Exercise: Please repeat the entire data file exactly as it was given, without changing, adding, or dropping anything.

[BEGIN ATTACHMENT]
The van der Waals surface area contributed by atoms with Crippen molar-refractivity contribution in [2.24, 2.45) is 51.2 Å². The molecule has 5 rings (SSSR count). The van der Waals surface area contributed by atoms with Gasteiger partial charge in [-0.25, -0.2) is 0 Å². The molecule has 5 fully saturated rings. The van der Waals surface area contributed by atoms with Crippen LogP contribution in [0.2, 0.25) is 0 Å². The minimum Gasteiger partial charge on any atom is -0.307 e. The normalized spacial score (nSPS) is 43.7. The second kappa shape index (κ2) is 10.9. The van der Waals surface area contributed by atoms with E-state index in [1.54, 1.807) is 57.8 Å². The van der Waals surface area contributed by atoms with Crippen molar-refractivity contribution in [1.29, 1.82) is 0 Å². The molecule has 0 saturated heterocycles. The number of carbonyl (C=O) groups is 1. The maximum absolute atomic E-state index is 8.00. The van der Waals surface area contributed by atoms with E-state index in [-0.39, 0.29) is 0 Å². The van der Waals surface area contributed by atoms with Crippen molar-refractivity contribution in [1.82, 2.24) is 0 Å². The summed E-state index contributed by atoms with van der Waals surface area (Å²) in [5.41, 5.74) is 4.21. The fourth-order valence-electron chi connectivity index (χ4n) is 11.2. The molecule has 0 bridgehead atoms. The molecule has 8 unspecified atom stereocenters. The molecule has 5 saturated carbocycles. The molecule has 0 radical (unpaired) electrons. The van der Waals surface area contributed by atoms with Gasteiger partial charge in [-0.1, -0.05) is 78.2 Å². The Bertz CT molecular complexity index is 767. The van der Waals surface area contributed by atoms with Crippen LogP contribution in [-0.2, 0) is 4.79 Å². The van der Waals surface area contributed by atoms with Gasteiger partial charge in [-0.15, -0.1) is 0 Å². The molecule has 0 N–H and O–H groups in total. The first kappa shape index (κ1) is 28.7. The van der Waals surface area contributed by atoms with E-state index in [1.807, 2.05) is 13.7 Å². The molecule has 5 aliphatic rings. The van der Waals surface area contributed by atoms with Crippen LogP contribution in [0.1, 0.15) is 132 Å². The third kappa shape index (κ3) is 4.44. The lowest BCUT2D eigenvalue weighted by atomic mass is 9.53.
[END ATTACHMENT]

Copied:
The van der Waals surface area contributed by atoms with Crippen molar-refractivity contribution in [2.24, 2.45) is 51.2 Å². The molecule has 5 rings (SSSR count). The van der Waals surface area contributed by atoms with Gasteiger partial charge in [-0.25, -0.2) is 0 Å². The molecule has 5 fully saturated rings. The van der Waals surface area contributed by atoms with Crippen LogP contribution in [0.2, 0.25) is 0 Å². The minimum Gasteiger partial charge on any atom is -0.307 e. The normalized spacial score (nSPS) is 43.7. The second kappa shape index (κ2) is 10.9. The van der Waals surface area contributed by atoms with E-state index in [1.54, 1.807) is 57.8 Å². The van der Waals surface area contributed by atoms with Crippen molar-refractivity contribution in [1.29, 1.82) is 0 Å². The molecule has 0 saturated heterocycles. The number of carbonyl (C=O) groups is 1. The maximum absolute atomic E-state index is 8.00. The van der Waals surface area contributed by atoms with E-state index in [-0.39, 0.29) is 0 Å². The van der Waals surface area contributed by atoms with Crippen molar-refractivity contribution in [1.82, 2.24) is 0 Å². The summed E-state index contributed by atoms with van der Waals surface area (Å²) in [5.41, 5.74) is 4.21. The fourth-order valence-electron chi connectivity index (χ4n) is 11.2. The molecule has 0 bridgehead atoms. The molecule has 8 unspecified atom stereocenters. The molecule has 5 saturated carbocycles. The molecule has 0 radical (unpaired) electrons. The van der Waals surface area contributed by atoms with Gasteiger partial charge in [-0.1, -0.05) is 78.2 Å². The Bertz CT molecular complexity index is 767. The van der Waals surface area contributed by atoms with Crippen LogP contribution in [-0.2, 0) is 4.79 Å². The van der Waals surface area contributed by atoms with Gasteiger partial charge in [-0.15, -0.1) is 0 Å². The molecule has 0 N–H and O–H groups in total. The first kappa shape index (κ1) is 28.7. The van der Waals surface area contributed by atoms with E-state index in [1.807, 2.05) is 13.7 Å². The molecule has 5 aliphatic rings. The van der Waals surface area contributed by atoms with Crippen LogP contribution in [0.1, 0.15) is 132 Å². The third kappa shape index (κ3) is 4.44. The lowest BCUT2D eigenvalue weighted by atomic mass is 9.53.